Of course, I should have seen the bracketed NSDecimal in front of the
    "decimal" alerting me to the fact that this was either a cocoa object
    or C struct, and hence the use of the word "structure". Indeed the
    very use of an unsusual word like structure should have alerted me to
    the fact that this was not an english language construct that was
    being denoted but rather a "data structure" or more accurately a
    struct data type. But as you can see, even after a year and a half of
    looking through this documentation I am still able to make basic
    mistakes in literacy. I have had reason to think about this quite
    frequently and have come to the conclusion that there is nothing
    simple or straightforward about writing easy to use technical manuals.
    One of the main problems it seems to me occurs when I'm trying to get
    quickly to an answer and rather than read and digest every word of the
    manual (how many hours might that take?) I scan looking for key words
    that I hope will take me in the desired direction. It often seems to
    me that we fail to take human psychology sufficiently into account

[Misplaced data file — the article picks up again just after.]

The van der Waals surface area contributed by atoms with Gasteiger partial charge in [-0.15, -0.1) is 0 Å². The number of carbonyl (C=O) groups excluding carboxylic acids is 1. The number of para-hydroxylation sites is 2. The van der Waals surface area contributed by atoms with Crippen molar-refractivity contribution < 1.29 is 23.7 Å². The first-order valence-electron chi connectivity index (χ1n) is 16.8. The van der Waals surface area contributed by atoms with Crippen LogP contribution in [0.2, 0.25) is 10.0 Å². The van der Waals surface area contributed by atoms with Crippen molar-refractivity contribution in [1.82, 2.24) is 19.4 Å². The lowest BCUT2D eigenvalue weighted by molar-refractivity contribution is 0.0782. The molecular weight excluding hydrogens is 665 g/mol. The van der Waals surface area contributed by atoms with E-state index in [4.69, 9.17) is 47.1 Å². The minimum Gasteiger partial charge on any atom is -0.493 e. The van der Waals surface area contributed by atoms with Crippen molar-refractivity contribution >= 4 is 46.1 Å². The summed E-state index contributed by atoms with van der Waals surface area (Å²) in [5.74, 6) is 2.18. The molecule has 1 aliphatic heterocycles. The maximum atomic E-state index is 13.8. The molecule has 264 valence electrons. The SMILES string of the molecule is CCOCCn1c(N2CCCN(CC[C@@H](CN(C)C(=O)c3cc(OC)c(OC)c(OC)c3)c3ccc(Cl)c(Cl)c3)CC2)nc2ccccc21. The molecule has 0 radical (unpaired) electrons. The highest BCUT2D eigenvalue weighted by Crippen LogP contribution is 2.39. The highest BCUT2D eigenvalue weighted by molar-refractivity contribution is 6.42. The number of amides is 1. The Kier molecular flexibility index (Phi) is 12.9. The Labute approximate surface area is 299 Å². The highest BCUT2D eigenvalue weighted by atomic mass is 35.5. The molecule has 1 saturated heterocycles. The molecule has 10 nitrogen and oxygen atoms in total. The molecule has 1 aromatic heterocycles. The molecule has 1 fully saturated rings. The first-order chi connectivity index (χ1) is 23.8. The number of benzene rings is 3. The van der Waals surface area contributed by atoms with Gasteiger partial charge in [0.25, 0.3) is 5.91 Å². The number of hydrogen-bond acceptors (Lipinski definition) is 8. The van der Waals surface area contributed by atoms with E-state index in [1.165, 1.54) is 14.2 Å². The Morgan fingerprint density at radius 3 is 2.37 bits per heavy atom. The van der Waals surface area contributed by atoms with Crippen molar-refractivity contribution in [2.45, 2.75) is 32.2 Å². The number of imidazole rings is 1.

when designing such documents And somewhere in all that searching
    through a manual I think we can get waylaid by phoenomena not unlike
    those relating to "inattentional blindness" or "change blindness". For
    instance take a look at this video to see just how fragile is our
    ability to attend.

    http://www.youtube.com/watch?v=voAntzB7EwE&eurl

    and the set of videos here
    http://viscog.beckman.uiuc.edu/djs_lab/demos.html

    with discussions of the phenomena here
    http://www.skepdic.com/inattentionalblindness.html
    http://www.skepdic.com/changeblindness.html

    and of the unwelcome effects of this in the inspection of complex
    systems
    http://www.inspect-ny.com/vision/vision.htm

    O.K. lets leave that and go back to  see if we can find something that
    looks a bit more like the OP's number : 23.30.

    The next heading beneath "Creating a Decimal Number" is "Initializing
    a Decimal Number" and head of the list is
    <>
    – initWithDecimal:
    </>

    That looks promising.. but
    <>
    initWithDecimal:
    Returns an NSDecimalNumber object initialized to represent a given
    decimal.
    - (id)initWithDecimal:(NSDecimal)decimal>
    </>

    No good: there's that NSDecimal again, but note that this time it is
    not described as a structure but as a "decimal" !!!!
    Back to the top of the list:
    <>
    Initializing a Decimal Number